Words for Insects in English
Creepy Crawlies – Words for Insects in English
Creepy crawlies are insects which creep (walk slowly) or crawl (walk on four or more legs).
Bees produce honey, but can give you a nasty sting. They live in "hives". Wasps have thinner bodies than bees, and like sweet fruit. They can be quite aggressive and can sting more than once, unlike bees. But hornets probably have the most dangerous sting. They are much bigger than wasps and their buzz (noise they make when they fly) is much louder. Both wasps and hornets build "nests".
Flies can be found everywhere. They are known to spread disease. Mosquitoes (or "mozzies") and midges (small biting flies found in the UK) bite in the early evening and have an irritating "whine" when they fly close to you. Moths are also seen in the evening, when they are attracted by lights. During the day time, you can see butterflies, which often have beautiful colourings. In warmer countries, stink bugs are also attracted by light. They buzz loudly, and give off a terrible smell if they are crushed.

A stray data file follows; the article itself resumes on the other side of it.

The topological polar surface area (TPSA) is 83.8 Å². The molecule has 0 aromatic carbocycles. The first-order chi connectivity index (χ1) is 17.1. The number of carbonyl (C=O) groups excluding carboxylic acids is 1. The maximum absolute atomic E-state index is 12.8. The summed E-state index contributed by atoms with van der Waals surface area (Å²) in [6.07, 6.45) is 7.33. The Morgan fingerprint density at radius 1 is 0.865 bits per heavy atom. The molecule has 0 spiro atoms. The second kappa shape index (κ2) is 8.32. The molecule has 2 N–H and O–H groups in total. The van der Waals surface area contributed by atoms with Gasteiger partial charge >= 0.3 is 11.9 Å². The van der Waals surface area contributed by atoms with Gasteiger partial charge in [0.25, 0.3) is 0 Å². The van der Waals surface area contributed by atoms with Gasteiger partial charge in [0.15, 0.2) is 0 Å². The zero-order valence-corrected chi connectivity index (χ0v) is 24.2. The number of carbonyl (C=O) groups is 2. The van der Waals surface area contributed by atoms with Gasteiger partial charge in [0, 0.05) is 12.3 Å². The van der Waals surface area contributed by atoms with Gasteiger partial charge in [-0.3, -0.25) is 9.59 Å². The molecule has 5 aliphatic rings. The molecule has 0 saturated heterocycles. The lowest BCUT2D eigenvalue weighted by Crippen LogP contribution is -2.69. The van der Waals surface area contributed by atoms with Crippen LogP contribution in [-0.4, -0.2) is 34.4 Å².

Ants live in nests and most varieties are harmless, although some can also bite.
Many people are frightened of spiders, particularly the larger varieties. In England, "daddy long-legs" are common. They look like spiders, and often seem to live in bathtubs.
Perhaps the two crawling insects that disgust people the most are cockroaches and bedbugs. Cockroaches live in warm countries, breed often, and are known to be able to survive most conditions. They are also one of the oldest species of insect in the world. Bedbugs also infest whole buildings, and feed on humans at night.
Other insects that feed on humans and animals are fleas (an especially common problem for cats and dogs), ticks (which feed on animal blood) and lice (singular: louse) that feed on human blood. There are often outbreaks of headlice in schools. Don't confuse a louse with a woodlouse, which is a small and harmless insect that likes cool spots. It can roll itself up into a ball.
Other creepy crawlies
You often find worms in the garden. These are thin and eat earth. Maggots are the larvae of insects and among other things, they eat dead animals and rotten fruit.